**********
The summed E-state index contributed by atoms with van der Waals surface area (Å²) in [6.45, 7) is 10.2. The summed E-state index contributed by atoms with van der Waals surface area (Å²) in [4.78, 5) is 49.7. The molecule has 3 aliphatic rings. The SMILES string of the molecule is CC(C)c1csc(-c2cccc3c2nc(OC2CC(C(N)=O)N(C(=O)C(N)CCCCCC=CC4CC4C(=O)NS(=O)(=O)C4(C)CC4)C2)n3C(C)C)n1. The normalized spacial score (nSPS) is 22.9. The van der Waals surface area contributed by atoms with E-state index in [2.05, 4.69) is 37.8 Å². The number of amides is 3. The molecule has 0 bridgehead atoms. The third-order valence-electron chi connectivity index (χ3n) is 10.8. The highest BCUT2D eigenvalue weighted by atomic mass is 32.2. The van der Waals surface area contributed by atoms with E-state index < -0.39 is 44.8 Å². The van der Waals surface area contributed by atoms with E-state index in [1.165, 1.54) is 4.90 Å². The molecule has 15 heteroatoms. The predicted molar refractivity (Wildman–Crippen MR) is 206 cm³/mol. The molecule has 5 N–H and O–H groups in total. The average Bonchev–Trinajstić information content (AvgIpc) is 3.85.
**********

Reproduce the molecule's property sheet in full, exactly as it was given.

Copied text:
The summed E-state index contributed by atoms with van der Waals surface area (Å²) in [6.45, 7) is 10.2. The summed E-state index contributed by atoms with van der Waals surface area (Å²) in [4.78, 5) is 49.7. The molecule has 3 aliphatic rings. The SMILES string of the molecule is CC(C)c1csc(-c2cccc3c2nc(OC2CC(C(N)=O)N(C(=O)C(N)CCCCCC=CC4CC4C(=O)NS(=O)(=O)C4(C)CC4)C2)n3C(C)C)n1. The normalized spacial score (nSPS) is 22.9. The van der Waals surface area contributed by atoms with E-state index in [2.05, 4.69) is 37.8 Å². The number of amides is 3. The molecule has 0 bridgehead atoms. The third-order valence-electron chi connectivity index (χ3n) is 10.8. The highest BCUT2D eigenvalue weighted by atomic mass is 32.2. The van der Waals surface area contributed by atoms with E-state index < -0.39 is 44.8 Å². The van der Waals surface area contributed by atoms with E-state index in [1.165, 1.54) is 4.90 Å². The molecule has 15 heteroatoms. The predicted molar refractivity (Wildman–Crippen MR) is 206 cm³/mol. The molecule has 5 N–H and O–H groups in total. The average Bonchev–Trinajstić information content (AvgIpc) is 3.85.